‘Buy Black Saturday’ connects entrepreneurs and buyers at Multiplex

Inside the Multiplex on “Buy Black Saturday.” (Photo by Morley Musick)

By MORLEY MUSICK
Contributing writer

Shoppers, speakers, and entrepreneurs gathered Nov. 30 at the CSO Multiplex for the first annual “Buy Black Saturday.”

According to the event’s organizer, Nancy Ellis, its primary purpose was to support black-owned businesses by keeping “the black dollar in the community.”

The event featured 153 African American vendors in the spacious halls of the Multiplex, situated behind the Planet Fitness on Lake Park Avenue and 47th Street. The variety of small businesses included multiple accessory and jewelry vendors, fitness companies, CBD oil bottlers, and sellers of coloring books, entrepreneurship books, and romance novels.

Ellis sought to separate vendors of similar items in order to prevent competition, so disparate wares could be found standing side-by-side. Eventgoers could find “J T’s” Christian themed t-shirts nearby the “Wanna Pickle” business, which sold unusual flavors like Jerk Pineapple and Blue Raspberry Vodka pickles. Math tutoring services, detox teas, and home security devices could all be found in the same aisle. Customers and vendors alike mingled at vendor tables, exchanging business cards and purchasing wares.

Ellis said the event was inspired by the late Rev. Dr. Webb Evans, also known as “Mr. Buy Black.” As the former president of the United American Progress Association, Dr. Evans advocated that black communities spend money locally and at black-owned businesses. In a profile in the Jackson Advocate, Dr. Evans is reported as stating, “Dr. King stated that he planned to change the struggle for civil rights to a struggle for economic and political empowerment. Since Dr. King is not here to carry out what he had planned… we must march with our dollars in order to accomplish what we were not able to accomplish with our civil rights marches.”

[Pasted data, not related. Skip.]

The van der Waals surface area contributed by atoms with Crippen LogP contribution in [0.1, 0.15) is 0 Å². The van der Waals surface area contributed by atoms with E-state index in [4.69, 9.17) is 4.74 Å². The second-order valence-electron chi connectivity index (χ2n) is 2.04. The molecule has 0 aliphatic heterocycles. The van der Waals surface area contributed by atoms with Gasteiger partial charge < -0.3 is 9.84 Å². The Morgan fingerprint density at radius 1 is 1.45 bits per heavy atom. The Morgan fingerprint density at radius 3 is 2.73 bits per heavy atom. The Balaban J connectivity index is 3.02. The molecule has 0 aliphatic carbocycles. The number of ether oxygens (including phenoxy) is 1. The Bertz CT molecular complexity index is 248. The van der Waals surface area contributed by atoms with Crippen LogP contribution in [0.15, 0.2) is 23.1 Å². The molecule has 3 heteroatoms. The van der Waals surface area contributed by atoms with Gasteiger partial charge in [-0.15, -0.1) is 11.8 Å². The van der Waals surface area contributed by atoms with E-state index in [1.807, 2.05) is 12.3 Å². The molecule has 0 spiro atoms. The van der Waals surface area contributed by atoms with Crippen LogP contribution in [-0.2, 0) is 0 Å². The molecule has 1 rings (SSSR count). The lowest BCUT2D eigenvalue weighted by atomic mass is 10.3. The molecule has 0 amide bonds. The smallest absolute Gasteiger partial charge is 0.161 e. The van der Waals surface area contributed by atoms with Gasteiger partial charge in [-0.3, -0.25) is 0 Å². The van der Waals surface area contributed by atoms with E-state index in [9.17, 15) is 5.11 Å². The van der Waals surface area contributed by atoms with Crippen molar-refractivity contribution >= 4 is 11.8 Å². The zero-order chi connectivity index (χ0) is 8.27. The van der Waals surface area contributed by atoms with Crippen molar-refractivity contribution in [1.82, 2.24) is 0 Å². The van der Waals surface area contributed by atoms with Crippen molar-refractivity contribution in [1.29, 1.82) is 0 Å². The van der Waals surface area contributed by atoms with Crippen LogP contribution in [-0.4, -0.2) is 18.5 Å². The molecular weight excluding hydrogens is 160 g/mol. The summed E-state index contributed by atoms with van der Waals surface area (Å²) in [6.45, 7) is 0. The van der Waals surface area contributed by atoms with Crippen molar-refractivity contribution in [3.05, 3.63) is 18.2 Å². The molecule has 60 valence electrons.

Ms. Ellis’s views echo Dr. Evans’s. She said, “They say that the black dollar only circulates six hours in our community. So, I’m organizing these events to prove that it can last longer than that. The event today runs from 11 a.m. to 9 p.m., so that’s 10 hours.” Ellis discussed the importance of entrepreneurship in revitalizing neighborhoods, adding a message to aspiring entrepreneurs, “Wherever you go, make sure you’re always networking with the people around you, and always have your business card on you.”

Buy Black Saturday is the second event Ellis has planned this year, coming four months after her Black Entrepreneur Festival in June. She sponsors and promotes the events through her organization, the “Nosy I Corporation”, which she founded in May 2019 in order to provide networking opportunities to black entrepreneurs and undertake youth intervention efforts.

herald@hpherald.com